And many established medical professionals in the hair loss community question the effectiveness of LLLT. IAHRS hair transplant surgeon Dr. Feller, for example, expresses scepticism (to put it mildly) about LLLT in this forum post.

LLLT hair regrowth results

HairMax, manufacturers of the first LLLT laser comb, provide a number of before and after results photos for their product.

HairMax laser comb results

The actual wording on the site is somewhat ambiguous.

The claim is that the laser comb has ‘helped’ men and women regrow hair. However, it is unclear whether this is in conjunction with other proven hair loss treatments. Many of the results photos are impressive though – but, bad results could simply be excluded.

A quick search of results on hair loss forums shows mixed results. Some claim it helps, others that it doesn’t do anything.

Should you buy one?

Laser combs are certainly a safe hair loss treatment. Whether they actually work is another question.

A laser comb can’t do any harm to your hair, but it can do harm to your wallet. Even the lowest-priced HairMax solution is $195.00 (£148.52 in the UK).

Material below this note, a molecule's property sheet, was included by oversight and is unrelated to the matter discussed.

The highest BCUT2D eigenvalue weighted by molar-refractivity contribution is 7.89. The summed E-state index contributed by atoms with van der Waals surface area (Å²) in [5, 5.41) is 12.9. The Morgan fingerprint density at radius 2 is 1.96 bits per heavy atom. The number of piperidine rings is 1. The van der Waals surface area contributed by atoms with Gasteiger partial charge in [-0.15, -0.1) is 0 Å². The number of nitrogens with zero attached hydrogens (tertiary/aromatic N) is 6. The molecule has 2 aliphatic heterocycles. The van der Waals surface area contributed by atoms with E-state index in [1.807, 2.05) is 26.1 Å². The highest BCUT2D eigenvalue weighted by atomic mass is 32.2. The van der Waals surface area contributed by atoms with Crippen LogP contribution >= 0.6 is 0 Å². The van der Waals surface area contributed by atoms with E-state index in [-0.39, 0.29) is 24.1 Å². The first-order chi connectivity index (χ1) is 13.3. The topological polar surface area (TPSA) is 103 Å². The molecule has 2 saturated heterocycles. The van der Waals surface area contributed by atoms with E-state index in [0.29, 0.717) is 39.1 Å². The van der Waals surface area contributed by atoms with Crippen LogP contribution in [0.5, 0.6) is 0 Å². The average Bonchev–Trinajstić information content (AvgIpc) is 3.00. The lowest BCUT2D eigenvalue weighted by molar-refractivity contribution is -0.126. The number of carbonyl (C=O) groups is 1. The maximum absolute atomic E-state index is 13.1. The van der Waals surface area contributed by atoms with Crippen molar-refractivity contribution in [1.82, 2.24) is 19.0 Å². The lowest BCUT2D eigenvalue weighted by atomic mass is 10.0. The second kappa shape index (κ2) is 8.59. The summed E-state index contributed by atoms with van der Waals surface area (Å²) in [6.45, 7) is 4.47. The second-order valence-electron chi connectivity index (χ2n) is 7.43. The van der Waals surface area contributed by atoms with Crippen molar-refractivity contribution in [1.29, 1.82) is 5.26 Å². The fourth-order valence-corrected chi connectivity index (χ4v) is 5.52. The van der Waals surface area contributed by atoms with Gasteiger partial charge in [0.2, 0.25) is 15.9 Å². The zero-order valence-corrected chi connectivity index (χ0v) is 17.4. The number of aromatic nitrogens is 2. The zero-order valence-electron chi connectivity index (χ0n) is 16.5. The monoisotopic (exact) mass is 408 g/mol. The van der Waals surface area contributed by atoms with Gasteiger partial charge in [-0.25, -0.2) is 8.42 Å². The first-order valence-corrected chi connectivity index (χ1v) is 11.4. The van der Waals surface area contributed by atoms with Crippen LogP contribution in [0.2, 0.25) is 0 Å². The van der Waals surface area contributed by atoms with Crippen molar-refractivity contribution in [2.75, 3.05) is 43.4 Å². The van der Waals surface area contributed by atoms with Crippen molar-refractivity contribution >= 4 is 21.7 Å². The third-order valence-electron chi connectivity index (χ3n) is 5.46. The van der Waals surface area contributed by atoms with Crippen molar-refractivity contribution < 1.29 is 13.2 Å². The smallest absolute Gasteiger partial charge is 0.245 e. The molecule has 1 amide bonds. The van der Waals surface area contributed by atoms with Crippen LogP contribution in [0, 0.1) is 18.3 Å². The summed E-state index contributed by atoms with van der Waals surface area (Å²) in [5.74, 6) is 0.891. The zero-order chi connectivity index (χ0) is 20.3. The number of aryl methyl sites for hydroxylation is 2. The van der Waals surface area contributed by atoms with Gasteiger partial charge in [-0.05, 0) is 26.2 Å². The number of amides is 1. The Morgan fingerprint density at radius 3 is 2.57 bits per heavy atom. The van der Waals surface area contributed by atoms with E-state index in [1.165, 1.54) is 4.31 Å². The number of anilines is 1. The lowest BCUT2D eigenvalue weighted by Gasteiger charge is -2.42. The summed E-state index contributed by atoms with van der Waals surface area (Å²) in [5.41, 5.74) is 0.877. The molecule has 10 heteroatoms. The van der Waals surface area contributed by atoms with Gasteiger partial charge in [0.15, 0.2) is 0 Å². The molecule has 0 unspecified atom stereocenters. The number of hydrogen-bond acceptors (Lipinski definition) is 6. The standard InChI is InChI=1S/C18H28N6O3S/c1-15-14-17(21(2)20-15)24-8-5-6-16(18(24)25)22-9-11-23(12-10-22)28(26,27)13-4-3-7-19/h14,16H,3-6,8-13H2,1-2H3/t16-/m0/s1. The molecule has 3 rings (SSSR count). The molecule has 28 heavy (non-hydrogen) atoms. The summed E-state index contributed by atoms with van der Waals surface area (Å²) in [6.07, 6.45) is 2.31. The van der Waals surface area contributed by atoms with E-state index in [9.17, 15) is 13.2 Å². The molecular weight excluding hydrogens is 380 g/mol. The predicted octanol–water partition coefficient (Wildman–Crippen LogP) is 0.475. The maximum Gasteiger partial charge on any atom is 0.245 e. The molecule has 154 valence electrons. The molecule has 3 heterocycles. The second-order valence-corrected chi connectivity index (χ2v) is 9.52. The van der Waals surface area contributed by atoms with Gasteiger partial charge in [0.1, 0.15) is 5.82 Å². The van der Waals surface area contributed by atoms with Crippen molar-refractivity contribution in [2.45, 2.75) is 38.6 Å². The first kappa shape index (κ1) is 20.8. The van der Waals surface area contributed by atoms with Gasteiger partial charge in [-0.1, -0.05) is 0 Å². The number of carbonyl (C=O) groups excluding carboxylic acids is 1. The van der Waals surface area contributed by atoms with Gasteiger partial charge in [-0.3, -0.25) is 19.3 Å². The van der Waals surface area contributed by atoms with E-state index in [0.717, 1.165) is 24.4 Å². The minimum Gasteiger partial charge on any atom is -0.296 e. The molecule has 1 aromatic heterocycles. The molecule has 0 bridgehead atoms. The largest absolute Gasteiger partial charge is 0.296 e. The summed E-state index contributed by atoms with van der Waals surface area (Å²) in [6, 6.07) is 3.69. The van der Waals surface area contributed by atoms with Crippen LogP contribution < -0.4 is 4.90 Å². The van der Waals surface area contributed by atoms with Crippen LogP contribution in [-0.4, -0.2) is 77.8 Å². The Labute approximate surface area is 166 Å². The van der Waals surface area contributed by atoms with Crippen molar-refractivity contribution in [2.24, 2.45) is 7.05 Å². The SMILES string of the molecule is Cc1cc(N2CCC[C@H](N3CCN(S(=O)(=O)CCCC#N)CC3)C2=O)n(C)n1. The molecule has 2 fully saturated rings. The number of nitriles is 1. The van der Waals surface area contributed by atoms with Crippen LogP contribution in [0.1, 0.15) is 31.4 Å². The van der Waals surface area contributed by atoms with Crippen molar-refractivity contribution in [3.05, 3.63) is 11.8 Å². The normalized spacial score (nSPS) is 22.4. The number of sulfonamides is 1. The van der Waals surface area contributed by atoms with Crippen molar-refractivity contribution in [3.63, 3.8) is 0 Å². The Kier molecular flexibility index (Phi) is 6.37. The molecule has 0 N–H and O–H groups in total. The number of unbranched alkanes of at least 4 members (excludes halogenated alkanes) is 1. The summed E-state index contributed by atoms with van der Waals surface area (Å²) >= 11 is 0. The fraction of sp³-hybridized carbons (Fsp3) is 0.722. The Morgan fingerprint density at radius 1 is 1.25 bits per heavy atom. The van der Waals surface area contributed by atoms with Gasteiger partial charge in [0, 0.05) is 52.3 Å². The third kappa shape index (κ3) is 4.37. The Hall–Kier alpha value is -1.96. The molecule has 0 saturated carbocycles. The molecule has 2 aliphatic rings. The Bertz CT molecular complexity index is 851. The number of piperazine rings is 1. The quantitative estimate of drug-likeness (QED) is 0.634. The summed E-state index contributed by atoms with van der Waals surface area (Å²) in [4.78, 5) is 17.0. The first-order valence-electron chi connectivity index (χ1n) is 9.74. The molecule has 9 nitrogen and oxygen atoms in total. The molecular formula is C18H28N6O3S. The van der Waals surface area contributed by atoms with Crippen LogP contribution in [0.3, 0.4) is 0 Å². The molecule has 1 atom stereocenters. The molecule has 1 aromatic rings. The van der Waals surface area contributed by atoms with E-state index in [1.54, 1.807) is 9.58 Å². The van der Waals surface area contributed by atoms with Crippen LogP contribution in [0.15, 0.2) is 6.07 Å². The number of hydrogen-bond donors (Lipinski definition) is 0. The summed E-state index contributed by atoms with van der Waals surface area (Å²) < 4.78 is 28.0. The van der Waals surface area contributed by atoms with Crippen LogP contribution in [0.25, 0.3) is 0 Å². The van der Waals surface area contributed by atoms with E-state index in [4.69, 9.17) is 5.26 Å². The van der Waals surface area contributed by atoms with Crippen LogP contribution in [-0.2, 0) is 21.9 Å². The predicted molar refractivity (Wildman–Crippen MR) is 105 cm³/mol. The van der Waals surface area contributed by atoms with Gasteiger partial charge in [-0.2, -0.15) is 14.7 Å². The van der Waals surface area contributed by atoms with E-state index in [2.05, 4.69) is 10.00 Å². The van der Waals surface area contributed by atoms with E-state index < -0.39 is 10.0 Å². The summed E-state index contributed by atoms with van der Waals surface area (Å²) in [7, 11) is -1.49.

This wouldn’t be too expensive if results were beyond doubt. But many people – including doctors specialising in hair loss – do not believe LLLT is effective.

However, there is at least some evidence in support of LLLT.

If you do decide to try out LLLT for hair loss, I would recommend using it in conjunction with proven hair loss treatments.

For now, though, the jury is still out whether LLLT works for hair loss.

Visit the forum for the latest hair loss treatments and success stories!

6 thoughts on “Are Laser Combs a Scam? Or an Effective Hair Loss Treatment?

  1. It means LLLT hair regrowth is amazing in results.

  2. I just ordered one with the name “Forrest” in it. Anyone tired this one? Has it worked for you? Would love to know, or I may send it back when I get it.

  3. How much did you buy it for and from where?Have you seen any change in these weeks?

  4. is this realy work? any side effect on this product?

  5. I can assure you without any research – it’s a scam. I watched their trailer and a couple of guys in it I saw in Hair Club video years ago.

  6. I been using the hair max laser comb for about 2 years now. Save your money for a good hair transplant. At best it’s about effective as Rogane , maybe . I saw no noticeable difference.